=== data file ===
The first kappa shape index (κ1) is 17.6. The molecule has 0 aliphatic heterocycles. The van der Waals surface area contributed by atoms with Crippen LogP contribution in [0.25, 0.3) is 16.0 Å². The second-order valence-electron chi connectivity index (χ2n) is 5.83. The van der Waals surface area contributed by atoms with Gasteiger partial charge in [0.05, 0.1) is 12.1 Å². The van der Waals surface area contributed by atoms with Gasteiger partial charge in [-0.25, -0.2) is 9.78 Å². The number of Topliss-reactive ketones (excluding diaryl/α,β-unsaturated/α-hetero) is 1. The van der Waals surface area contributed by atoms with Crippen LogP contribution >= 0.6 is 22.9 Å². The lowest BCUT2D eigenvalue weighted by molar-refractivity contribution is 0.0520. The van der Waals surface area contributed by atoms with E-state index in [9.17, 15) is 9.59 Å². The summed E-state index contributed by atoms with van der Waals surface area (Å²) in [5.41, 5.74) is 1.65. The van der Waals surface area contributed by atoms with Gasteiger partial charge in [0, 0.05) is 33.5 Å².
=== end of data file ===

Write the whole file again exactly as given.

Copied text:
The first kappa shape index (κ1) is 17.6. The molecule has 0 aliphatic heterocycles. The van der Waals surface area contributed by atoms with Crippen LogP contribution in [0.25, 0.3) is 16.0 Å². The second-order valence-electron chi connectivity index (χ2n) is 5.83. The van der Waals surface area contributed by atoms with Gasteiger partial charge in [0.05, 0.1) is 12.1 Å². The van der Waals surface area contributed by atoms with Gasteiger partial charge in [-0.25, -0.2) is 9.78 Å². The number of Topliss-reactive ketones (excluding diaryl/α,β-unsaturated/α-hetero) is 1. The van der Waals surface area contributed by atoms with Crippen LogP contribution >= 0.6 is 22.9 Å². The lowest BCUT2D eigenvalue weighted by molar-refractivity contribution is 0.0520. The van der Waals surface area contributed by atoms with E-state index in [9.17, 15) is 9.59 Å². The summed E-state index contributed by atoms with van der Waals surface area (Å²) in [5.41, 5.74) is 1.65. The van der Waals surface area contributed by atoms with Gasteiger partial charge in [0, 0.05) is 33.5 Å².